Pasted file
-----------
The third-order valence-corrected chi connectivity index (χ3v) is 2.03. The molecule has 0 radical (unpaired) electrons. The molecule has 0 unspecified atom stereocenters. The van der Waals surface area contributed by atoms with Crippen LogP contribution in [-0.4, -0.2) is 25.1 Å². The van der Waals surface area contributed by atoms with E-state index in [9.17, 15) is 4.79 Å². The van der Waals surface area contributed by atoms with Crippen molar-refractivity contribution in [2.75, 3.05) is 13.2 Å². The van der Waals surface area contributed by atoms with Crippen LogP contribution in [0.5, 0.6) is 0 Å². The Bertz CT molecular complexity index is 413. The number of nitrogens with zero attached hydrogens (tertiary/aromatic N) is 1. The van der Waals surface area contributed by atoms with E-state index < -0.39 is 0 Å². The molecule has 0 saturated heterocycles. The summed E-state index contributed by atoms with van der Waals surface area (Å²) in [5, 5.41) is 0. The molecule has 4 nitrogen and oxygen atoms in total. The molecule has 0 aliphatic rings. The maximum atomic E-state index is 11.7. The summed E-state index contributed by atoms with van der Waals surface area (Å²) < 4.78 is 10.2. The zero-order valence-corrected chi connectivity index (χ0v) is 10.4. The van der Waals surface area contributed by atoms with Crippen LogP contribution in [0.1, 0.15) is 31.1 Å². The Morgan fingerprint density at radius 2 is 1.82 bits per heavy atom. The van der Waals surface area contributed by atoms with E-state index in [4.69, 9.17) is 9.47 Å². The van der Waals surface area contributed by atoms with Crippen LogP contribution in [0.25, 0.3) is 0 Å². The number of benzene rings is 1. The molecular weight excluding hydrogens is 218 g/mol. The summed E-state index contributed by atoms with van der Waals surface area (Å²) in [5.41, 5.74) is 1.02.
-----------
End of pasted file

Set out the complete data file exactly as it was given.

The third-order valence-corrected chi connectivity index (χ3v) is 2.03. The molecule has 0 radical (unpaired) electrons. The molecule has 0 unspecified atom stereocenters. The van der Waals surface area contributed by atoms with Crippen LogP contribution in [-0.4, -0.2) is 25.1 Å². The van der Waals surface area contributed by atoms with E-state index in [9.17, 15) is 4.79 Å². The van der Waals surface area contributed by atoms with Crippen molar-refractivity contribution in [2.75, 3.05) is 13.2 Å². The van der Waals surface area contributed by atoms with Crippen LogP contribution in [0.5, 0.6) is 0 Å². The Bertz CT molecular complexity index is 413. The number of nitrogens with zero attached hydrogens (tertiary/aromatic N) is 1. The van der Waals surface area contributed by atoms with E-state index < -0.39 is 0 Å². The molecule has 0 saturated heterocycles. The summed E-state index contributed by atoms with van der Waals surface area (Å²) in [5, 5.41) is 0. The molecule has 4 nitrogen and oxygen atoms in total. The molecule has 0 aliphatic rings. The maximum atomic E-state index is 11.7. The summed E-state index contributed by atoms with van der Waals surface area (Å²) < 4.78 is 10.2. The zero-order valence-corrected chi connectivity index (χ0v) is 10.4. The van der Waals surface area contributed by atoms with Crippen LogP contribution in [0.1, 0.15) is 31.1 Å². The Morgan fingerprint density at radius 2 is 1.82 bits per heavy atom. The van der Waals surface area contributed by atoms with E-state index in [4.69, 9.17) is 9.47 Å². The van der Waals surface area contributed by atoms with Crippen LogP contribution in [0.25, 0.3) is 0 Å². The number of benzene rings is 1. The molecular weight excluding hydrogens is 218 g/mol. The summed E-state index contributed by atoms with van der Waals surface area (Å²) in [5.41, 5.74) is 1.02.